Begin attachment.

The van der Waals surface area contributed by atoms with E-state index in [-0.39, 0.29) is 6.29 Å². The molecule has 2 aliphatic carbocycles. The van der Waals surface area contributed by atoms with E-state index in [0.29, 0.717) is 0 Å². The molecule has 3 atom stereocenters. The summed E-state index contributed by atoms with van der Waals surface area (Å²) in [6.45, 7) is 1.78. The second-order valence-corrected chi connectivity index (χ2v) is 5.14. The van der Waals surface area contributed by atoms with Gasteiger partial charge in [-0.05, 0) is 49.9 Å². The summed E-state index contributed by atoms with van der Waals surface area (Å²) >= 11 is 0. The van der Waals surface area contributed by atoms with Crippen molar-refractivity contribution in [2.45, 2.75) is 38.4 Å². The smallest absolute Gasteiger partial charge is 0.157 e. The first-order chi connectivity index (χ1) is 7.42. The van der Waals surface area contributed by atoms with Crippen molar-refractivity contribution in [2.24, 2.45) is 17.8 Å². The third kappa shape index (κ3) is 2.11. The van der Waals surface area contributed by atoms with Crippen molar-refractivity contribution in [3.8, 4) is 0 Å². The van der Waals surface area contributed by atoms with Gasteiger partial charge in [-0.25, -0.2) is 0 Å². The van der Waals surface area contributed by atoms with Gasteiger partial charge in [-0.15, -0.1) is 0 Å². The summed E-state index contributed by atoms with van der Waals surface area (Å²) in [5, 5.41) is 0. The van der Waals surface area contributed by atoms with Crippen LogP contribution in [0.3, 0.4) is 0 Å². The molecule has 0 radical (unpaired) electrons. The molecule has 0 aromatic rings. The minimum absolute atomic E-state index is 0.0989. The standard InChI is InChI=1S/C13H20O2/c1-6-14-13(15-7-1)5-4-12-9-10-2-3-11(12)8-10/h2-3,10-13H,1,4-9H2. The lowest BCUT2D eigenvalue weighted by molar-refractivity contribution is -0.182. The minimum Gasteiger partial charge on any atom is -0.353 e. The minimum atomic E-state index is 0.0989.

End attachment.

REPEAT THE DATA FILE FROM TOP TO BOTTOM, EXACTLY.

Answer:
The van der Waals surface area contributed by atoms with E-state index in [-0.39, 0.29) is 6.29 Å². The molecule has 2 aliphatic carbocycles. The van der Waals surface area contributed by atoms with E-state index in [0.29, 0.717) is 0 Å². The molecule has 3 atom stereocenters. The summed E-state index contributed by atoms with van der Waals surface area (Å²) in [6.45, 7) is 1.78. The second-order valence-corrected chi connectivity index (χ2v) is 5.14. The van der Waals surface area contributed by atoms with Gasteiger partial charge in [-0.05, 0) is 49.9 Å². The summed E-state index contributed by atoms with van der Waals surface area (Å²) >= 11 is 0. The van der Waals surface area contributed by atoms with Crippen molar-refractivity contribution in [2.45, 2.75) is 38.4 Å². The smallest absolute Gasteiger partial charge is 0.157 e. The first-order chi connectivity index (χ1) is 7.42. The van der Waals surface area contributed by atoms with Crippen molar-refractivity contribution in [2.24, 2.45) is 17.8 Å². The third kappa shape index (κ3) is 2.11. The van der Waals surface area contributed by atoms with Crippen molar-refractivity contribution in [3.8, 4) is 0 Å². The van der Waals surface area contributed by atoms with Gasteiger partial charge in [-0.25, -0.2) is 0 Å². The van der Waals surface area contributed by atoms with Gasteiger partial charge in [-0.15, -0.1) is 0 Å². The summed E-state index contributed by atoms with van der Waals surface area (Å²) in [5, 5.41) is 0. The van der Waals surface area contributed by atoms with Crippen LogP contribution in [0.3, 0.4) is 0 Å². The molecule has 0 radical (unpaired) electrons. The molecule has 0 aromatic rings. The minimum absolute atomic E-state index is 0.0989. The standard InChI is InChI=1S/C13H20O2/c1-6-14-13(15-7-1)5-4-12-9-10-2-3-11(12)8-10/h2-3,10-13H,1,4-9H2. The lowest BCUT2D eigenvalue weighted by molar-refractivity contribution is -0.182. The minimum Gasteiger partial charge on any atom is -0.353 e. The minimum atomic E-state index is 0.0989.